They were called the ‘Shirtwaist Kings’. Max Blanck and Isaac Harris, owners of the Triangle Shirtwaist Company and in-laws, ruled over the employees like absolutist kings. But for those working under the duo, the job would have to do. In an era where there was always another immigrant waiting to take the job, one couldn’t be too choosy over working conditions and wages. It was the same everywhere else. Most of the employees were Italian and Russian teenage girls. The Triangle Shirtwaist Company was located in the Asch building that sat on Washington Place and Greene St. Said to be ahead of its time, the building was designed to be fireproof. Blanck and Harris had moved into the 9th floor in 1902. By 1908 they also occupied the 8th and 10th floor.
In 1909 a huge strike was launched, protesting the working conditions. This strike came to be known as the Uprising of 20,000. In this strike, mainly smaller shops, the management gave in to many of the strikers’ requests. The Triangle Shirtwaist Company wasn’t one of them. Blanck and Harris were not about to be ‘pushed around’ by a bunch of women and girls. Although it was against the law doors were kept locked to insure that shirtwaist workers didn’t make off with the company’s goods. Workers were even searched before leaving the workplace, to see if they were stealing from the company. While there is no doubt that theft did actually happen at times, Blanck and Harris were disregarding regulations. And it would prove fatal. Doors swung in, instead of out.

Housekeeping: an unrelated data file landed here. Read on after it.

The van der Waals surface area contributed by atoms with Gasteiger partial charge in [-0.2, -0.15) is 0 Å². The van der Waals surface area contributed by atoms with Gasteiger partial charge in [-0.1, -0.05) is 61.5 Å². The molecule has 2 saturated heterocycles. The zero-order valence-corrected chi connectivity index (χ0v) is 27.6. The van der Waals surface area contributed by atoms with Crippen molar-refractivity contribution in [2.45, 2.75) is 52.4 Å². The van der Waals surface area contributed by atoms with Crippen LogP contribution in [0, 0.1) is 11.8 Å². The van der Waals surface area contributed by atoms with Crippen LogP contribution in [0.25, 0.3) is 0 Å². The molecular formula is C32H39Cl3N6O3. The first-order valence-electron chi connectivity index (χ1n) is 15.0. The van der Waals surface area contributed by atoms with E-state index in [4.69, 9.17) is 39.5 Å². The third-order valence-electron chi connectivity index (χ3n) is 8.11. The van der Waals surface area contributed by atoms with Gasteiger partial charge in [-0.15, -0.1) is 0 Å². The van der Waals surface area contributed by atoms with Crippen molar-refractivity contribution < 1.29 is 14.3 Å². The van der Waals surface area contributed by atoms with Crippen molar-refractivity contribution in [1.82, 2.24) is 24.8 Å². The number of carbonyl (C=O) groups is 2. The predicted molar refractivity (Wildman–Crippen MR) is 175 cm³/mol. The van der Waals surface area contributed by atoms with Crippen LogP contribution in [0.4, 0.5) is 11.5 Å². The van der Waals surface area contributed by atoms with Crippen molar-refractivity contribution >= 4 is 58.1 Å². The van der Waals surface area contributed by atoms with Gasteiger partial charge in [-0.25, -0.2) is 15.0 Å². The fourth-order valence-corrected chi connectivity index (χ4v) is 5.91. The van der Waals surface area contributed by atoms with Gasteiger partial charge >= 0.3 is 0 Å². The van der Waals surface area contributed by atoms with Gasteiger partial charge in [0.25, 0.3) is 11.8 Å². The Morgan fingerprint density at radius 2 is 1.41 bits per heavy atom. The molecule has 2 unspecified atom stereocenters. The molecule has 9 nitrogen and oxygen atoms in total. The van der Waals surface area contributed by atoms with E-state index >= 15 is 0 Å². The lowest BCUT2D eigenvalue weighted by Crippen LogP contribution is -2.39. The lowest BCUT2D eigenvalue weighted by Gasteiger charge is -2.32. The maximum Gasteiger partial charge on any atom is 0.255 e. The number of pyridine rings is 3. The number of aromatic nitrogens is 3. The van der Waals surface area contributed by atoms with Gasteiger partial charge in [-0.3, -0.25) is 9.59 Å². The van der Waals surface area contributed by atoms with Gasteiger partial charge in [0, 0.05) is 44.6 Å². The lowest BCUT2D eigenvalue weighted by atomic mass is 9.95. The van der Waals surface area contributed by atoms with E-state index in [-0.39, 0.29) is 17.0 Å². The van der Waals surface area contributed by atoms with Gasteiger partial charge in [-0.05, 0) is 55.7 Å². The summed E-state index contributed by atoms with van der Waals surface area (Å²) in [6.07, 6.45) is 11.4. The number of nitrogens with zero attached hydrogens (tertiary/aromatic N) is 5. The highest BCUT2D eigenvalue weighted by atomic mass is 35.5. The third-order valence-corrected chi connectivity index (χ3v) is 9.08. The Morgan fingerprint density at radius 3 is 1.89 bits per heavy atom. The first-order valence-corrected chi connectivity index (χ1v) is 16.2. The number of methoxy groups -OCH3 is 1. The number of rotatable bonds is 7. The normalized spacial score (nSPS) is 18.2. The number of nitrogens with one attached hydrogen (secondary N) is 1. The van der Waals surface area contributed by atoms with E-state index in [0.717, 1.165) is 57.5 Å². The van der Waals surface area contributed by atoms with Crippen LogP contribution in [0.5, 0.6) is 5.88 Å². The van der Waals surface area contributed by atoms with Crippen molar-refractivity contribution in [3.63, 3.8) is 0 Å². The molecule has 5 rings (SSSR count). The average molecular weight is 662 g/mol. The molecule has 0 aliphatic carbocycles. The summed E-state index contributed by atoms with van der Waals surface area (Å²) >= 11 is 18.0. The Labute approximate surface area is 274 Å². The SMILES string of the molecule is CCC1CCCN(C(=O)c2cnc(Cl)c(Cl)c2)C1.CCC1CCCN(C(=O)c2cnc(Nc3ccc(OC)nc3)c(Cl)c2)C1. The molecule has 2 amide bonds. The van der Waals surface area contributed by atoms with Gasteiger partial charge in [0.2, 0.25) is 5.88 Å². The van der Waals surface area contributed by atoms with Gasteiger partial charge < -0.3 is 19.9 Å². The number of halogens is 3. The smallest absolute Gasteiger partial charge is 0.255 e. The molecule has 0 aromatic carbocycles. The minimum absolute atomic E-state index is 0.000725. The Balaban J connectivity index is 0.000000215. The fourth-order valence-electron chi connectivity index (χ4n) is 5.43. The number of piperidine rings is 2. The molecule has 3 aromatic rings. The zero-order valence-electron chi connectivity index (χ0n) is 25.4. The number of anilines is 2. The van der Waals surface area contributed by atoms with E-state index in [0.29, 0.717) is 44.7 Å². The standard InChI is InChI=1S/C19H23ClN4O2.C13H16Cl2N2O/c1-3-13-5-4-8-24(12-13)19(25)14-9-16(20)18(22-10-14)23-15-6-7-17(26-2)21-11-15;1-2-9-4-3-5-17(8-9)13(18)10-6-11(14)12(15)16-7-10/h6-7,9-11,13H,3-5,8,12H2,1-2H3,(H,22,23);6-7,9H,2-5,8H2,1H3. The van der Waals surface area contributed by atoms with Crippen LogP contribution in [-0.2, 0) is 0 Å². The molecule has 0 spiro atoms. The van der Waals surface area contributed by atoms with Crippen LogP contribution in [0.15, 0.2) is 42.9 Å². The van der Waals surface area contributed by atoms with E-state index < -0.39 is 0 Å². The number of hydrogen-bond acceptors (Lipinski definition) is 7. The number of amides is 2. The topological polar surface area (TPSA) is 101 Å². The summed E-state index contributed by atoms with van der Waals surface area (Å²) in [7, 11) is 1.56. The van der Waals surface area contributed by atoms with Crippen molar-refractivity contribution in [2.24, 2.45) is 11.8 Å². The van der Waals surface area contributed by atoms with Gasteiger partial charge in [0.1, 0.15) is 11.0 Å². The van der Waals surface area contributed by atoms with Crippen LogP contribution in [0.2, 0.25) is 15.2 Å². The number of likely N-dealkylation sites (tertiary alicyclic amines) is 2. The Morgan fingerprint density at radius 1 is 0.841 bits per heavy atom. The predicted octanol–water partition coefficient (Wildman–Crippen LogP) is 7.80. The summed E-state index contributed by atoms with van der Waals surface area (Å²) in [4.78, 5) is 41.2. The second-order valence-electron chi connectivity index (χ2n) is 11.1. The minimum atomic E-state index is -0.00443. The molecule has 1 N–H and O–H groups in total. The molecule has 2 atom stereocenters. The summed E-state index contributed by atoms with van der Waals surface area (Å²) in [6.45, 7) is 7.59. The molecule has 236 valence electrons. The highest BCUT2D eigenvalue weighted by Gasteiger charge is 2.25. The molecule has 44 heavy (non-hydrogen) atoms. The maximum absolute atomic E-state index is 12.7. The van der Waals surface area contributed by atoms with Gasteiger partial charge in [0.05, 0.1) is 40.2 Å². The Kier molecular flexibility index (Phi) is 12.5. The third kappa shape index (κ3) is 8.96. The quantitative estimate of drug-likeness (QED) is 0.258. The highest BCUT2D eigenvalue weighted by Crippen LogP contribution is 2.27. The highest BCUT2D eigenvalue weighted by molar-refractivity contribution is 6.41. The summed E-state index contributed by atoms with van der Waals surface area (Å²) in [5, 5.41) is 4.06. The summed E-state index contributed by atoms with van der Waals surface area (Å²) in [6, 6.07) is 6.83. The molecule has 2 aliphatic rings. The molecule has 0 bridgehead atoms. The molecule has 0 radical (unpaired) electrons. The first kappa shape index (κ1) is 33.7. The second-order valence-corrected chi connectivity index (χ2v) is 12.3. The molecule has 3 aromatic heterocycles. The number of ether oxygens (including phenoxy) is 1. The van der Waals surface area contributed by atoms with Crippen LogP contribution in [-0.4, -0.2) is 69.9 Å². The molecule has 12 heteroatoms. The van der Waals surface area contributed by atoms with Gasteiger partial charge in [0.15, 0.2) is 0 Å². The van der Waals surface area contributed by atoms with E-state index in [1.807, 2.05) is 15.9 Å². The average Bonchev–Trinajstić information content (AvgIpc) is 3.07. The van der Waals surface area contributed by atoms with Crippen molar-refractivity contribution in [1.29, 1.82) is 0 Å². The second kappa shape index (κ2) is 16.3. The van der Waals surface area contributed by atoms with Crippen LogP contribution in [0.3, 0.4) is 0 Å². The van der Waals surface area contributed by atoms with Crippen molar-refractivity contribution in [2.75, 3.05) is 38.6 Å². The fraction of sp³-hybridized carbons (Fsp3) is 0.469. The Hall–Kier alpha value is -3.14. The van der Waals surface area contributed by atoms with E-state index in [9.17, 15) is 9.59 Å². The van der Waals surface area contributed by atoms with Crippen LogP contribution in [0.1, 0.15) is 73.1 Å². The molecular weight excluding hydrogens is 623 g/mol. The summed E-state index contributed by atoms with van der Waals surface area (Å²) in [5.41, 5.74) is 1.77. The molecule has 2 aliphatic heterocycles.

All doors leading in or to any such factory shall be constructed as to open outwardly, where practicable, and shall not be locked, bolted, or fastened during working hours -New York State Labor Laws Article VI, Sec. 80
Also the building lacked a 3rd staircase. The builder, Joseph J. Asch, rather installed an exterior fire escape in its place. The company never held fire drills. Before the 1911 fire, numerous others had started. Some say they were rather suspicious, with Blanck and Harris wishing to collect the insurance money.
And then it happened. On March 25, 1911, at 4:45 PM employees were picking up their pay and preparing to leave for an evening of relaxation or entertainment. On the 8th floor employees spotted the fire.
Joseph Granick, Cutter, 8th floor : Eva Harris said she smelled something burning. I looked to the cutting tables. At the second table, through the slot under the top, I saw the red flames.